In contrast to the widespread Western belief that women in Muslim societies are oppressed and denied opportunities to realize their full potential, many Muslims believe their faith to be liberating or fair to women, and some find it offensive that Westerners criticize it without fully understanding the historical and contemporary realities of Muslim women's lives. Conservative Muslims in particular (in common with some Christians and Jews) see women in the West as being economically exploited for their labor, sexually abused, and commodified through the media's fixation on the female body.[253]

Islam and multiculturalism[edit]

French philosopher Pascal Bruckner has criticised the effects of multiculturalism and Islam in the West.

Muslim immigration to Western countries has led some critics to label Islam incompatible with secular Western society.[254][255] This criticism has been partly influenced by a stance against multiculturalism closely linked to the heritage of New Philosophers. Recent critics include the Pascal Bruckner[256][257][258][259] and Paul Cliteur.[260] Tatar Tengrist criticize Islam as a semitic religion, which forced Turks to submission to an alien culture. Further, since Islam mentions semitic history as if it were the history of all mankind, but disregards components of other cultures and spirituality, the international approach of Islam is seen as a threat.[261] Mustafa Kemal Atatürk, founder of the Turkish Republic, described Islam as the religion of the Arabs that loosened the national nexus of Turkish nation, got national excitement numb.[262]

In the early 20th century, the prevailing view among Europeans was that Islam was the root cause of Arab "backwardness". They saw Islam as an obstacle to assimilation, a view that was expressed by one of the spokesmen of colonial French Algeria named André Servier.[263] The Victorian orientalist scholar Sir William Muir criticised Islam for what he perceived to be an inflexible nature, which he held responsible for stifling progress and impeding social advancement in Muslim countries.[264]

Jocelyne Cesari, in her study of discrimination against Muslims in Europe,[265] finds that anti-Islamic sentiment may be difficult to separate from other drivers of discrimination because Muslims are mainly from immigrant backgrounds and the largest group of immigrants in many Western European countries, xenophobia overlaps with Islamophobia, and a person may have one, the other, or both.[266]

List of critics[edit]

See also[edit]



  1. ^ "Show me just what Muhammad brought that was new, and there you will find things only evil and inhuman, such as his command to spread by the sword the faith he preached," he said.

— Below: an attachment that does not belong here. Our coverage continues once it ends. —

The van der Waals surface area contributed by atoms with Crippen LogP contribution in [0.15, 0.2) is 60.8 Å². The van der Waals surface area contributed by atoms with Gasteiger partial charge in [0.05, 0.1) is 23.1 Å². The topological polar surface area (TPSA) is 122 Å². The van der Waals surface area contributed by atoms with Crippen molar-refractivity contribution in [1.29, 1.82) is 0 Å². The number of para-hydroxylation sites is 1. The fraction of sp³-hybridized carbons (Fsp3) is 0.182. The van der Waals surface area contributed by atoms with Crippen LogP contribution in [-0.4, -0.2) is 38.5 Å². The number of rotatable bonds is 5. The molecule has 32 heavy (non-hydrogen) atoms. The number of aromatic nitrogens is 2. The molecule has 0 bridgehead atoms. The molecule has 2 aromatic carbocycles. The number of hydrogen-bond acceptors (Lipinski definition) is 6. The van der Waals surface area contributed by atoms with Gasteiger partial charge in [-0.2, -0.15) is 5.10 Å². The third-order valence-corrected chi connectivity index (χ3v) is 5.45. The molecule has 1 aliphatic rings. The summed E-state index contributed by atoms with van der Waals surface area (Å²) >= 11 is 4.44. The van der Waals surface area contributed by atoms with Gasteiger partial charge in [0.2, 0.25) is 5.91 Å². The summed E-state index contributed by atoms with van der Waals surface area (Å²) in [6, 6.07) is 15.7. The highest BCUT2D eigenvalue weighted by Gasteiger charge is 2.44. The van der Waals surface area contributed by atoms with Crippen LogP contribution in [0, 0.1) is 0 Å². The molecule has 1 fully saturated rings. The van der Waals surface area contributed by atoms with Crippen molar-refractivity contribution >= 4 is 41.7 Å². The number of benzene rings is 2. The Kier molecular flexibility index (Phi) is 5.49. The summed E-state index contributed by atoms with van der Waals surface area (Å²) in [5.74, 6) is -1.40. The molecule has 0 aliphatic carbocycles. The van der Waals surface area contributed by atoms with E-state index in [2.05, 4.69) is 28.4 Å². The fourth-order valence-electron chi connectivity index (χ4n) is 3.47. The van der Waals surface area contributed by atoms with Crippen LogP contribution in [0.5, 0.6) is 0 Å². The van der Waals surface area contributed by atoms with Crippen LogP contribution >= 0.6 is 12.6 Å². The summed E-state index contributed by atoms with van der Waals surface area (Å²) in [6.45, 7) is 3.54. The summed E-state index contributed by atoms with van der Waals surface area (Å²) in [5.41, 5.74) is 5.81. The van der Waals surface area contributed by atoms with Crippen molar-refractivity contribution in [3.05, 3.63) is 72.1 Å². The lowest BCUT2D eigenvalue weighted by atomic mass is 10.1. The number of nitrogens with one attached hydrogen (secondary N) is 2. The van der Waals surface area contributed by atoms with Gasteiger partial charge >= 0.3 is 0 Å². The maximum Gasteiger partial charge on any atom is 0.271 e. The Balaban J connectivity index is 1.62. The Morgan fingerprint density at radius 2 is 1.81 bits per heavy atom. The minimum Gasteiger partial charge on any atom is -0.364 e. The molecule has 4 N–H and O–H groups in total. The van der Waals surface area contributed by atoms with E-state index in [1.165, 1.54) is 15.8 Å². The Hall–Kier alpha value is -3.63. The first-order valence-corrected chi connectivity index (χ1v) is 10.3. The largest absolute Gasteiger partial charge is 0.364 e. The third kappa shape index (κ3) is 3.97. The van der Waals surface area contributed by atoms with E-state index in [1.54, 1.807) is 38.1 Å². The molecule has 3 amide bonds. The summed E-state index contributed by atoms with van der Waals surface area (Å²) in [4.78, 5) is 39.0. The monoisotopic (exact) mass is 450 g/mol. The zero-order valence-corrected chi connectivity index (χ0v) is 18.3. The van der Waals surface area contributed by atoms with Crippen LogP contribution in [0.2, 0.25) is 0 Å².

2. ^ Scholarly research suggests that there was an inverse relationship between where Muslim political power centres were and where the most conversions occurred, which was on the political periphery.[31] According to the Encyclopaedia of Islam, conquest was just one of several elements that helped Islam spread throughout the world. The systematisation of Islamic tradition, trade, interfaith marriage, political patronage, urbanisation, and the pursuit of knowledge must also be acknowledged. Along trade routes and even in the most isolated regions, Sufis contributed to the spread of Islam. The yearly hajj to Mecca, which brought together scholars, mystics, businesspeople, and regular believers from various nations, should be particularly noted as a contributing factor. Despite taking on more contemporary forms, these factors are still in force today. The expansion of Islam into western Europe, the Americas, Australia, and New Zealand has been facilitated by them.[31]
  3. ^ Various calls to arms were identified in the Quran by US citizen Mohammed Reza Taheri-azar, all of which were cited as "most relevant to my actions on March 3, 2006" (Q9:44,[112] 9:19,[113] 57:10–11,[114] 8:72–73,[115] 9:120,[116] 3:167–75,[117] 4:66,[118] 4:104,[119] 9:81,[120] 9:93–94,[121] 9:100,[122] 16:110,[123] 61:11–12,[124] 47:35).[125][126]
  4. ^ In a 2014 issue of their digital magazine Dabiq, the Islamic State of Iraq and the Levant explicitly claimed religious justification for enslaving Yazidi women.[143][144][145][146]


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Saeed, Abu Hayyan, Orientalism., Murder of History.. Facts behind the Gossips and Realities. (October 20, 2023). Available at SSRN: https://ssrn.com/abstract=4608350 or http://dx.doi.org/10.2139/ssrn.4608350


Further reading[edit]

External links[edit]